Just when you think the past is known, fully understood, engraved in stone, something is discovered that changes everything. History, far from being fixed, can change shape before our eyes.
These thoughts are prompted by the discovery, under Canterbury Cathedral, the nine-century-old sanctuary of the Church of England and Anglican Communion, of the ruins of an Anglo-Saxon church. Archaeologists digging to redo a two-century-old floor (of obviously little antique value) discovered the ruin. More, they measured it, and worse, they are interpreting its significance.
That the ruin of an older church rests under a newer one is not news. Nor is the fact of a Saxon edifice beneath Norman. It is well known that the Norman Conquest of England in 1066 brought higher architectural concepts (the Romanesque, which the English call Norman) and skills, and greater social organization to the backwater of Britain. The Anglo-Saxon cathedral burned down in 1067 and the Norman cathedral was begun on the site, to be finished four centuries later as the grand edifice known today.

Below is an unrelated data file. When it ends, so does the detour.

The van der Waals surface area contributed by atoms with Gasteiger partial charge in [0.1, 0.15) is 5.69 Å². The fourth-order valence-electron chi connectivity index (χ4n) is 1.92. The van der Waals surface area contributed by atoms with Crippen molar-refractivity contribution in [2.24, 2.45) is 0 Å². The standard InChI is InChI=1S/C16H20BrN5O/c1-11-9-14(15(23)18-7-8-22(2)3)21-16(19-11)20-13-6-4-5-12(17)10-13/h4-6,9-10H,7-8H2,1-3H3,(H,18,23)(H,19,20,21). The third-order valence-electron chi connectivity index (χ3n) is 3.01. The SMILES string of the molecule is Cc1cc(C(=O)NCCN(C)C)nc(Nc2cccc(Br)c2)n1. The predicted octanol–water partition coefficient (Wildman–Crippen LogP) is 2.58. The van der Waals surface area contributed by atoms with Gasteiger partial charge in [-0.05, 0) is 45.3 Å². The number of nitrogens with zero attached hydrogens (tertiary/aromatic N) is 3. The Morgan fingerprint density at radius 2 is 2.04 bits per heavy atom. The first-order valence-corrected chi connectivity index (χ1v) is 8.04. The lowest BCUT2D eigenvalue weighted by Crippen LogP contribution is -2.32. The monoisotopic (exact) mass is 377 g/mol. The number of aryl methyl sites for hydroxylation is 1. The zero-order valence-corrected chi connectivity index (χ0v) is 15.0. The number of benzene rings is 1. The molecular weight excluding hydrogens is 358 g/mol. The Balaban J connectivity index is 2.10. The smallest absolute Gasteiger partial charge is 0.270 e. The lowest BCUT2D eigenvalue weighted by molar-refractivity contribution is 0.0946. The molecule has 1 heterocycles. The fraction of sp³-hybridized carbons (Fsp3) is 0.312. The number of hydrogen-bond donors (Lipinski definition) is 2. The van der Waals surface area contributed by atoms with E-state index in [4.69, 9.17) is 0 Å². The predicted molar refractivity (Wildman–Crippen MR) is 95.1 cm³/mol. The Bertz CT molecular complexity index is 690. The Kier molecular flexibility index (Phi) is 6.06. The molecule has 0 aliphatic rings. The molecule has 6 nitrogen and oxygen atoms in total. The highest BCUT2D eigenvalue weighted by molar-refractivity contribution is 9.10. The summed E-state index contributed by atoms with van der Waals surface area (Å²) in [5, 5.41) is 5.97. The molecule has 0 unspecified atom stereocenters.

But there's the catch. The Saxon nave foundation the archeologists found was as big as Canterbury Cathedral's. It was Canterbury Cathedral in its day. That revises everything.
The Saxons must have had nobler architectural vision, greater construction skills and more complex social organization than we have credited them for in the past. They must have participated in the European developments of the day. What we thought we had known these nine centuries appears, as the mist clears, mere Norman propaganda to justify the conquest as good for the conquered.
So let's have a little tolerance for historical revisionists. Most may be misguided, over-enthusiastic or crackpot. But every so often, one is right. Make them prove their case, but name-calling neither proves nor disproves. You never know when a Saxon cathedral will be discovered under the floor.